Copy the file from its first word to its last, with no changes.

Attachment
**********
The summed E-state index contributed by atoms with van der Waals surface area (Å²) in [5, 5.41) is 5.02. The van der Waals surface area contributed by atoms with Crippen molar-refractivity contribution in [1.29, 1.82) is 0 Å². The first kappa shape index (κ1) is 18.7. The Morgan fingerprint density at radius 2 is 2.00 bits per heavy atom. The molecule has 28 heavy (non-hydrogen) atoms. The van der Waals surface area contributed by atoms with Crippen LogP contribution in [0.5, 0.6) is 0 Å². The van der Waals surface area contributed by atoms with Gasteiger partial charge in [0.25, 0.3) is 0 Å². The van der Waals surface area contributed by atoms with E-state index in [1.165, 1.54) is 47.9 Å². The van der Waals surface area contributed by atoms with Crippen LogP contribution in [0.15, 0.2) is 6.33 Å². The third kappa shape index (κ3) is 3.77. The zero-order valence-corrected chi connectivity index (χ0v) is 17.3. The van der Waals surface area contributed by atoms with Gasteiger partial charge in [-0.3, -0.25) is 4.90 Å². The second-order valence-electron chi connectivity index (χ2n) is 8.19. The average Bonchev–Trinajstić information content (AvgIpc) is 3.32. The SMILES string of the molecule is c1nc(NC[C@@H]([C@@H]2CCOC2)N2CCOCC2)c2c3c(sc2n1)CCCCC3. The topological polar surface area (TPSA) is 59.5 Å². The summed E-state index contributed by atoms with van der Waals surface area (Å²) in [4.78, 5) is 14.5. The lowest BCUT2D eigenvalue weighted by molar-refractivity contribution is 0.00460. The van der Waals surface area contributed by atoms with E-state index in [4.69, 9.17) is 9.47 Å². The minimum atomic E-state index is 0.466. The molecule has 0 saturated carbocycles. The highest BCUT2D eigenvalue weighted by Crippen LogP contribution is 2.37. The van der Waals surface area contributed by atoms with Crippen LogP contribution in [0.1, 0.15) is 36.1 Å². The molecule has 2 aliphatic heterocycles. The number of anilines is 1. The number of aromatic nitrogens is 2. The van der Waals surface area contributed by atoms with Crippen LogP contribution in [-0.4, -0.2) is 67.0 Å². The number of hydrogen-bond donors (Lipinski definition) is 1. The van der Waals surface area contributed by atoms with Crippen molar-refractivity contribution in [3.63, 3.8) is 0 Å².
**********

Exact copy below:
The summed E-state index contributed by atoms with van der Waals surface area (Å²) in [5, 5.41) is 5.02. The van der Waals surface area contributed by atoms with Crippen molar-refractivity contribution in [1.29, 1.82) is 0 Å². The first kappa shape index (κ1) is 18.7. The Morgan fingerprint density at radius 2 is 2.00 bits per heavy atom. The molecule has 28 heavy (non-hydrogen) atoms. The van der Waals surface area contributed by atoms with Crippen LogP contribution in [0.5, 0.6) is 0 Å². The van der Waals surface area contributed by atoms with Gasteiger partial charge in [0.25, 0.3) is 0 Å². The van der Waals surface area contributed by atoms with E-state index in [1.165, 1.54) is 47.9 Å². The van der Waals surface area contributed by atoms with Crippen LogP contribution in [0.15, 0.2) is 6.33 Å². The third kappa shape index (κ3) is 3.77. The zero-order valence-corrected chi connectivity index (χ0v) is 17.3. The van der Waals surface area contributed by atoms with Gasteiger partial charge in [-0.3, -0.25) is 4.90 Å². The second-order valence-electron chi connectivity index (χ2n) is 8.19. The average Bonchev–Trinajstić information content (AvgIpc) is 3.32. The SMILES string of the molecule is c1nc(NC[C@@H]([C@@H]2CCOC2)N2CCOCC2)c2c3c(sc2n1)CCCCC3. The topological polar surface area (TPSA) is 59.5 Å². The summed E-state index contributed by atoms with van der Waals surface area (Å²) in [4.78, 5) is 14.5. The lowest BCUT2D eigenvalue weighted by molar-refractivity contribution is 0.00460. The van der Waals surface area contributed by atoms with E-state index in [4.69, 9.17) is 9.47 Å². The minimum atomic E-state index is 0.466. The molecule has 0 saturated carbocycles. The highest BCUT2D eigenvalue weighted by Crippen LogP contribution is 2.37. The van der Waals surface area contributed by atoms with Crippen LogP contribution in [0.1, 0.15) is 36.1 Å². The molecule has 2 aliphatic heterocycles. The number of anilines is 1. The number of aromatic nitrogens is 2. The van der Waals surface area contributed by atoms with Crippen LogP contribution in [-0.4, -0.2) is 67.0 Å². The number of hydrogen-bond donors (Lipinski definition) is 1. The van der Waals surface area contributed by atoms with Crippen molar-refractivity contribution in [3.63, 3.8) is 0 Å².